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Sticking Point Is That The GET Pyramids

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By Lowell L. Kalapa
(Released on 07/01/07)

Despite recent efforts to “de-pyramid” the general excise tax by allowing the lesser half-percent rate to apply whenever goods or services are purchased for resale, the fact of the matter is that the general excise tax still pyramids because it is embedded in the overhead cost of all businesses in Hawaii.

For example, in other states that impose a retail sales tax, purchases by businesses of supplies and equipment that will be used in the business are not subject to the sales tax. That’s not true in Hawaii where the general excise tax is imposed on all purchases for consumption by the buyer regardless of whether the buyer is a business or an individual. Thus, for a business the cost of the goods and the general excise tax imposed on that purchase will have to be recaptured in the selling prices of the goods or services produced by the business that when sold will also be imposed with the general excise tax at the full retail rate.

And unlike states with a retail sales tax structure, the general excise tax is imposed on rental income whether it be for an apartment or a warehouse. Thus, a part of the high cost of rentals can be attributable to the general excise tax on the amount a landlord receives as the rental income. For businesses, the cost of the general excise tax imposed on the rental of the warehouse or the retail store must also be recaptured in the cost of the goods and services sold from that site. Again, the cost of the tax on that rent is embedded in the selling price that again is imposed with the general excise tax on that sale.

Thus, as the cost of doing business rises affected by the cost of energy, and the cost of the goods and services consumed by a business, the amount paid by the business in the form of the general excise tax on those purchases or rentals also increases. In a never-ending dog-chasing-his-tail game, costs spiral and so does the price that the business must charge to his or her customers.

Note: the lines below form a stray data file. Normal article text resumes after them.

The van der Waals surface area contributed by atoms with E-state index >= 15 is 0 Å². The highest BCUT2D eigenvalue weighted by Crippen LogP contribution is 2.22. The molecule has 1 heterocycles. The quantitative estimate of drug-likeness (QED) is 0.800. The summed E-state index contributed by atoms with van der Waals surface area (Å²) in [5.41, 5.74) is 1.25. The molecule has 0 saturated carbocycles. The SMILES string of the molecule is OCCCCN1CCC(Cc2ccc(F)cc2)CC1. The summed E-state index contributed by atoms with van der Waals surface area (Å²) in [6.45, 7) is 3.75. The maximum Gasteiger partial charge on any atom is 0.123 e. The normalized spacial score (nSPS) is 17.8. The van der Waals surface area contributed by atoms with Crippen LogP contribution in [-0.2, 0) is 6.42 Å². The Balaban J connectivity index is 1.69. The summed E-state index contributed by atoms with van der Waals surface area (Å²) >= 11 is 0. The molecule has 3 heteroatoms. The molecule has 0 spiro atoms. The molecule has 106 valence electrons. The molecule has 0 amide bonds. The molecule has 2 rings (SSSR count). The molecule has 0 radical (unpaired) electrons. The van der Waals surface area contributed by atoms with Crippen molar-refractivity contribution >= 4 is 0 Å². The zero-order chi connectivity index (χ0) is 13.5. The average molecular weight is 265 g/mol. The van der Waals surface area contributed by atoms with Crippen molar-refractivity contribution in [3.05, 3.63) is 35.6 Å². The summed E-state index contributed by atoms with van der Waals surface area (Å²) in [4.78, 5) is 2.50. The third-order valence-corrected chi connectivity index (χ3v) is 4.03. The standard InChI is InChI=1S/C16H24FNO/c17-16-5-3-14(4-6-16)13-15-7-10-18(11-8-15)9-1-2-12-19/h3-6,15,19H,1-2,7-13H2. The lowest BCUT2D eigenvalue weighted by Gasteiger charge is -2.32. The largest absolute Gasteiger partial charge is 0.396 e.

And that is what we are now witnessing with the increase in the general excise tax rate on Oahu for the purpose of funding mass transit. It is not just a matter that the tax rate went up, but the cost of that additional half cent is being worked into the base price of everything we buy at the store and everything that the store owners buy for the store. It would be one thing if it was just a matter of inflation, that the costs of goods and services were rising across the board, but based on what the Fed is doing – holding tight on interest rates – it is not a matter of inflation.

Those who must pay the tax know all too well how the general excise tax takes its due without regard to the profitability of the transaction or the business. One can have a going out of business sale or a fire sale where the merchandise is being sold at a fraction of what it cost to purchase, but the general excise tax will still be due on those sales.

Over the years, elected officials toyed with the idea of raising the general excise tax rate to provide additional revenue or replace other taxes, but in every case, until recently, the idea was rejected because those officials knew and understood the impact of raising the rate of this very tenacious, if not peculiar, tax. For example, a group of businessmen tried to secure promotional funding for the visitor industry and adopted the approach that they would raise the tax rate but rebate residents for what was thought to be paid by residents while keeping the rest to fund the visitors’ bureau. But more seasoned heads prevailed pointing out that the tax applied to business purchases as well as residents and that the cost of the additional tax would increase the cost of doing business for everyone.

Another year the chair of one of the money committees came up with the idea of replacing the real property tax with an increase in the general excise tax rate to 6%, but that too was soundly rejected when it was pointed out that not only would it affect businesses, but it would increase the cost of housing in Hawaii because that tax is imposed not only on rent but all construction of new homes and the maintenance of existing homes.

So when lawmakers adopted the proposal to fund mass transit with an increase in the general excise tax rate, it became a power play of one-ups-manship if not total ignorance of the impact of that increase. The result is that we all will pay very dearly not only at the cash register but in the cost to the future of the state’s economy. But is anyone watching and taking notice of the impact it is having on taxpayers?

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